In October, annual inflation rate in the Euro Area declined to 2.9%, reaching its lowest level since July 2021, returning closer to the ECB’s 2% target, a preliminary estimate showed. Prices for energy, food, alcohol, and tobacco, and non-energy industrial goods cooled. Meanwhile, services inflation remained relatively stable. Core prices, which exclude volatile food and energy prices, also eased to 4.2% compared to 4.5% in the previous month.

From a policy front, the ECB kept interest rates at multi-year highs during its October meeting, marking a significant shift from its streak of rate hikes and reflecting a more cautious “wait-and-see” stance among policymakers, influenced by the gradual easing of price pressures and concerns about an impending recession. This decision follows a series of ten successive rate increases since July 2022, which elevated the main refinancing operations rate to 4.5% and the deposit facility rate to an all-time high of 4%.

In the United States, robust job data, strong retail sales, and a blowout GDP print of 4.9% annualised for Q3 2023, exceeding market forecasts of 4.3% and accelerating from the 2.1% advance in Q2 affirmed the belief, of a strong and resilient US economy. Industrial activity as measured by the latest purchasing managers’ index (PMI) also suggested expansion, with the composite PMI reading hitting 50.7 in October, up from 50.2 the previous month as manufacturers and service providers experienced a quicker rise in output, despite fragile demand conditions. Meanwhile, new orders and exports continued to decline, while employment levels grew, the latter largely driven by the services sector. Regarding prices, the rate of input and output cost inflation slowed to a three-year low.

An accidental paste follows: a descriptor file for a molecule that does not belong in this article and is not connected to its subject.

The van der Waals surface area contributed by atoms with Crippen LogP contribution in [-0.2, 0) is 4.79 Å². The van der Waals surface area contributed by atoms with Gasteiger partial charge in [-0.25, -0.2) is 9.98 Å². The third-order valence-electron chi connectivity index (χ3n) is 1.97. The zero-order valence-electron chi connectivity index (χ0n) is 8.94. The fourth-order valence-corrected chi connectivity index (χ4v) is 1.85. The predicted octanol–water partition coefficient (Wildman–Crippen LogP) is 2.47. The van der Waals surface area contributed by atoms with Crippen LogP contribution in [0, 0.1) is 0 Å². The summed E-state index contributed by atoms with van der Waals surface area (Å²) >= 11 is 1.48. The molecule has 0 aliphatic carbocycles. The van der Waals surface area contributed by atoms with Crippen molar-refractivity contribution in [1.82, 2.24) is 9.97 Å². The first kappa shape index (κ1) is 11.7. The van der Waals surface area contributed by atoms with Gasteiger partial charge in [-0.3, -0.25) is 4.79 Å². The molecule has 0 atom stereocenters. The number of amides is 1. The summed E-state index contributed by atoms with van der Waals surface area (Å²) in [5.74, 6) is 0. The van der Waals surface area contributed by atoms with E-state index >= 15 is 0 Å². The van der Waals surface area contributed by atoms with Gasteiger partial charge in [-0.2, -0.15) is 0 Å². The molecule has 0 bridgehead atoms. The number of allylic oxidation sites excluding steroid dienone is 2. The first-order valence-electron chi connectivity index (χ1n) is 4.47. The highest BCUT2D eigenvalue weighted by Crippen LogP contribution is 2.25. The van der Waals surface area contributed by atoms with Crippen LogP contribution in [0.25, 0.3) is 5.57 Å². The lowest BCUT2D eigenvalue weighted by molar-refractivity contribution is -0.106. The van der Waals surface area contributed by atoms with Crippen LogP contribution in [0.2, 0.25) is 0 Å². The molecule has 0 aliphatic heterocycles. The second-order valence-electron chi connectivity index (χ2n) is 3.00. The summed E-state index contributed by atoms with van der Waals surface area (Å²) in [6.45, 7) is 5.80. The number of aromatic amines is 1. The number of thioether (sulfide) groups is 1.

Annual rate of inflation in the US remained slowed to 3.2% in October, below market expectations of a decline to 3.3%, as energy costs dropped. Core inflation which excludes volatile items such as food and energy too eased to 4.0%. From the employment front, hiring increased by 150k, half of a downwardly revised 297K in September, and below market forecasts of 180K, signalling a cooling labour market. Meanwhile, the unemployment rate rose to 3.9%, exceeding expectations. The nominal wage growth (4.1%) too showed signs of easing, increasing at the smallest pace since June 2021.

Fund performance

In October, the CC High Income Bond Fund headed lower, recording a loss of 0.69% from the previous month’s close, in line with performance observed across global high yield credit; a loss of c. 1.07%.

Throughout the month the Manager continued to take opportunity by re-tapping selective names which do offer value, notably, those which have only recently sought to refinance with coupons now more aligned to the current market environment. Also, allowing to increase the portfolio’s duration in a balanced manner.

Market and investment outlook

Hopes of an early end to the era of policy tightening faded at the end of the third quarter and persisted through October as the prospect of prolonged higher interest rates sank in, supported by resilient economic data. While acknowledging progress in the Fed’s fight against inflation and the downward pressure that tight policy is putting on both activity and prices, Jerome Powell affirmed the Fed’s intention to proceed cautiously. Indeed, policymakers will base decisions about the extent of further policy firming and the duration of restrictive policy on the totality of incoming data, the evolving outlook, and the balance of risks.

Buoyant economic data and discourse drove yields significantly higher. Such rise and thus subsequent tightening of financial conditions towards month-end lowered expectations of an imminent rate hike by the Fed. The US 10-year yield increased from 4.57% to 4.93%, while the two-year yield climbed from 5.05% to 5.10%.